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By the side of a wood, in a country  a long way off, ran a fine streamof water; and upon  the stream  there stood a  mill. The  miller’s housewas close by, and the  miller, you must know,  had a very beautifuldaughter. She was, moreover, very shrewd and clever; and the miller wasso proud  of her, that he one day told the king of the land, who used tocome and  hunt in the wood, that his daughter could spin gold out ofstraw. Now this king was very  fond  of  money;  and  when he  heardthe  miller’s  boast  his greediness was raised, and he sent for thegirl to be brought before  him. Then he led her to a chamber in hispalace where there was a great heap of straw, and gave  her aspinning-wheel,  and said, «All  this must be  spun into gold beforemorning, as you love your life.» It was in vain that  the poor maidensaid that it  was only a silly boast  of her father, for  that she coulddo no such thing as  spin straw into gold: the chamber door  was locked,and she was left alone.

She sat down in one corner of the room, and began to bewail her hardfate; when on a sudden the door  opened, and a droll-looking little manhobbled in, and said,  «Good morrow to  you, my  good lass; what  areyou  weeping for?» «Alas!» said she, «I must spin this straw into gold,and I know  not how.» «What will you give me,» said the hobgoblin, «todo it for you?» «My necklace,» replied the maiden.  He took her at  herword, and sat  himself down to the wheel, and whistled and sang:

«Round about, round about, Lo and behold! Reel away, reel away, Straw into gold!»

And round about the wheel went merrily; the work was quickly done, andthe straw was all spun into gold.

When the king came  and saw this, he  was greatly astonished andpleased; but his heart  grew still more  greedy of gain,  and he shutup the  poor miller’s daughter again with a fresh task.  Then she knewnot what to  do, and sat down once more  to weep; but the dwarf  soonopened the door,  and said, «What will you give  me to do your task?’«The ring on my  finger,» said she. So her  little friend took  thering, and began  to work at  the wheel again, and whistled and sang:

«Round about, round about,      Lo and behold!    Reel away, reel away,      Straw into gold!»

till, long before morning, all was done again.

The king was greatly  delighted to see all  this glittering treasure;but still he had not enough: so he took the miller’s daughter to a yetlarger heap, and said, «All this must be spun tonight; and if it is, youshall be my queen.» As soon as  she was alone that dwarf  came in, andsaid,  «What will you give me to  spin gold for you this  third time?’«I have  nothing left,» said she. «Then say  you will give me,»  saidthe little man,  «the first little child that you may have when you arequeen.» «That may  never be,» thought the miller’s daughter:  and as sheknew  no other way to  get her task done, she said she would  do what heasked. Round went the  wheel again to the old song, and the manikin oncemore spun the heap into  gold. The king came in the  morning, and,finding all  he wanted, was forced  to keep his word; so he married themiller’s daughter, and she really  became queen.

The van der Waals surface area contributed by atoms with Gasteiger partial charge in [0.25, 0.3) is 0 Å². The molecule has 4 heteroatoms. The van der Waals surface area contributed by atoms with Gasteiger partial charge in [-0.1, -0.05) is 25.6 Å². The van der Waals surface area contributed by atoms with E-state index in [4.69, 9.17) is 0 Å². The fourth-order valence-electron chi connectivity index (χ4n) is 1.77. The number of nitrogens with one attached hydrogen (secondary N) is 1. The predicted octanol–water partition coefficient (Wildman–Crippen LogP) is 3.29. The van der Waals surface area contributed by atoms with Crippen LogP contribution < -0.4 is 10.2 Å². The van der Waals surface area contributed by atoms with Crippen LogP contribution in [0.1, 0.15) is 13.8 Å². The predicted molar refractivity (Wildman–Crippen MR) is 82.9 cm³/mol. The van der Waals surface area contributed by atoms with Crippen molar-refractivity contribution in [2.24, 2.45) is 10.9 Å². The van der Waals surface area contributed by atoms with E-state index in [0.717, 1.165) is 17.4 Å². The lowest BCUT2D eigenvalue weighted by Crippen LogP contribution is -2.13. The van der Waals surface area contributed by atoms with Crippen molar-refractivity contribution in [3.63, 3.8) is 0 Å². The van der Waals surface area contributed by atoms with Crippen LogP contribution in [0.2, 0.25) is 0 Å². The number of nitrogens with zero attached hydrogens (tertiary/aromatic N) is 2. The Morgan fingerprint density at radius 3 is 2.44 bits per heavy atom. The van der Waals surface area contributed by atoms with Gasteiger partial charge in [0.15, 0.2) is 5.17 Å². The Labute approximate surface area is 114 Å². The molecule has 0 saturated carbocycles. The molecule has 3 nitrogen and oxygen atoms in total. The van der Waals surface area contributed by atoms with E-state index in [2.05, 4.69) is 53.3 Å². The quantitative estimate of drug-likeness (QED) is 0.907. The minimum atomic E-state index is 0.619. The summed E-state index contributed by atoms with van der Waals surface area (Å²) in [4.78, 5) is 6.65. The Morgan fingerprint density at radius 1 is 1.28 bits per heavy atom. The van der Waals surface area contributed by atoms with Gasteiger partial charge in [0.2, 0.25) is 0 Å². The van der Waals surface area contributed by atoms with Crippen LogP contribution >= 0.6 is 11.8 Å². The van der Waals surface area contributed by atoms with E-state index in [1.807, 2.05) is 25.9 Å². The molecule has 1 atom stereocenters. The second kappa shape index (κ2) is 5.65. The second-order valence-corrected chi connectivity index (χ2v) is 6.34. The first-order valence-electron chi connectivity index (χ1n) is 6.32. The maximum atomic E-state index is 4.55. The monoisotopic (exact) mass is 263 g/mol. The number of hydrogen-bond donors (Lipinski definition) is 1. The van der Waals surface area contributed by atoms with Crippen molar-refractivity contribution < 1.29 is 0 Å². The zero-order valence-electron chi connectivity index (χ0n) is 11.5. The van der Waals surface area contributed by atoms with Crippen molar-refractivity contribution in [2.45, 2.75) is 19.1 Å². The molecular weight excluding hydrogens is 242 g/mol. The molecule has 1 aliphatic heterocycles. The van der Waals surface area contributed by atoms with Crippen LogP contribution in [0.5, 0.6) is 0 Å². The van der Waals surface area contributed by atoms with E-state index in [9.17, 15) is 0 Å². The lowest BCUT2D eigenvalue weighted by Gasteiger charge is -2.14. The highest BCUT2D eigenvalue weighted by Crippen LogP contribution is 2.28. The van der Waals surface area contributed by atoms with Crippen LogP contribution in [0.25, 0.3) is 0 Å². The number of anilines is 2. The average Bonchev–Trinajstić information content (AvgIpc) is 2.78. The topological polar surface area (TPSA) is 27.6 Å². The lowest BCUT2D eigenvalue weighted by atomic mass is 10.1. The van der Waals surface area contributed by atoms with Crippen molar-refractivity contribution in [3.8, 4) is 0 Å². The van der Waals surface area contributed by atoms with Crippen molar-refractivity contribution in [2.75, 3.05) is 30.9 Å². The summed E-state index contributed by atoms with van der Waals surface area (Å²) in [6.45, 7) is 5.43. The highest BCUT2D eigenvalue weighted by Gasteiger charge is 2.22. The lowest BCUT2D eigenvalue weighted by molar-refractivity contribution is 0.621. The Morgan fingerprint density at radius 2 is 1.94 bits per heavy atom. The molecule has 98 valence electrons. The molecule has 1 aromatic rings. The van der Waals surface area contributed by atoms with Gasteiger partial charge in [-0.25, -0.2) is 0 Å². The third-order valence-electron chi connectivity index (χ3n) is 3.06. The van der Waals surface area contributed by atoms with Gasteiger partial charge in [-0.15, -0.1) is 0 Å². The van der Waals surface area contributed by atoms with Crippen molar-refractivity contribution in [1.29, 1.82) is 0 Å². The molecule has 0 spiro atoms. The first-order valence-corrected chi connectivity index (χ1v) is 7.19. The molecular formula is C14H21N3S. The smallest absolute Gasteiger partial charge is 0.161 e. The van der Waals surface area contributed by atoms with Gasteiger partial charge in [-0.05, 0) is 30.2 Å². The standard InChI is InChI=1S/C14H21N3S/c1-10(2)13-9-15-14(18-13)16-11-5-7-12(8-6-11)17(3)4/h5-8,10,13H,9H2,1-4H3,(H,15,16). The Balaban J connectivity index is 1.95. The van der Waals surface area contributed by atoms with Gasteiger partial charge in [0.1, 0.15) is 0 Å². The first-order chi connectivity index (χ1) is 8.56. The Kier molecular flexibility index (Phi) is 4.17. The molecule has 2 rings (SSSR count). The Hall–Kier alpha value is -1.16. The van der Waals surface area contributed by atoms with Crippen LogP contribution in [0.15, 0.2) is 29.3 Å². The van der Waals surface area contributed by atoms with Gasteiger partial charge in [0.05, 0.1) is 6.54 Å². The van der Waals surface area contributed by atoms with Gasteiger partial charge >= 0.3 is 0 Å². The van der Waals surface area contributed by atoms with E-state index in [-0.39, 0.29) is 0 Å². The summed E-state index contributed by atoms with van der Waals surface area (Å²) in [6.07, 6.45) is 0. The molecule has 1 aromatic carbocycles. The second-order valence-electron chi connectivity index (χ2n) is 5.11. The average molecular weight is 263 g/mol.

At the birth of her first little  child she was very glad, and forgotthe dwarf, and what she had said. But one day he came into her room,where she was sitting playing with  her baby, and  put her in mind  ofit. Then  she grieved sorely at  her misfortune,  and said she  wouldgive  him all  the wealth of the kingdom if he would let  her off, butin vain; till at  last her tears softened him, and he said,  «I willgive you three days»  grace, and if during that time you tell me myname, you shall keep your child.»

Now the queen lay awake all night, thinking of all the odd names thatshe had ever heard; and she sent messengers all over the land to findout  new ones. The  next day  the little  man  came, and  she beganwith  Timothy, Ichabod, Benjamin, Jeremiah, and all the names shecould remember; but  to all and each of them he said, «Madam, that isnot my name.»

The second day she  began with all  the comical names  she could hearof, Bandy-Legs, Hunchback, Crook-Shanks, and so  on; but the littlegentleman still said to every one of them, «Madam, that is not my name.»

The third day one of the messengers came back, and said, «I havetravelled two days  without hearing  of any  other names;  butyesterday,  as I  was climbing a high hill, among the trees of theforest where the fox and  the hare bid each other  good night, I  saw alittle hut;  and before the  hut burnt a fire; and round  about the firea  funny little dwarf was  dancing upon one leg, and singing:

“Merrily the feast I’ll make.    Today I’ll brew, tomorrow bake;    Merrily I’ll dance and sing,    For next day will a stranger bring.    Little does my lady dream    Rumpelstiltskin is my name!”»

When the queen heard this  she jumped for joy, and  as soon as herlittle friend came she sat down upon her  throne, and called all hercourt  round to enjoy the fun;  and the nurse stood  by her side withthe baby in  her arms, as if it was quite ready to  be given up. Thenthe little man  began to chuckle at the thought of having the poorchild, to take home with  him to his hut in the woods; and he  criedout, «Now, lady, what is my  name?» «Is it John? » asked  she. «No,madam!»  «Is it Tom? »  «No, madam!» «Is  it Jemmy? » «It is  not.’«Can your  name be Rumpelstiltskin? »  said the  lady slyly. «Somewitch  told you that!—some  witch told you  that!» cried  the littleman, and dashed his  right foot in a rage  so deep into the  floor, thathe was forced to lay hold of it with both hands to pull it out.

Then he made the best of his way off, while the nurse laughed and thebaby crowed; and all the court jeered at him for having had so muchtrouble for nothing, and said, «We wish you a very good morning, and amerry feast, Mr Rumpelstiltskin! »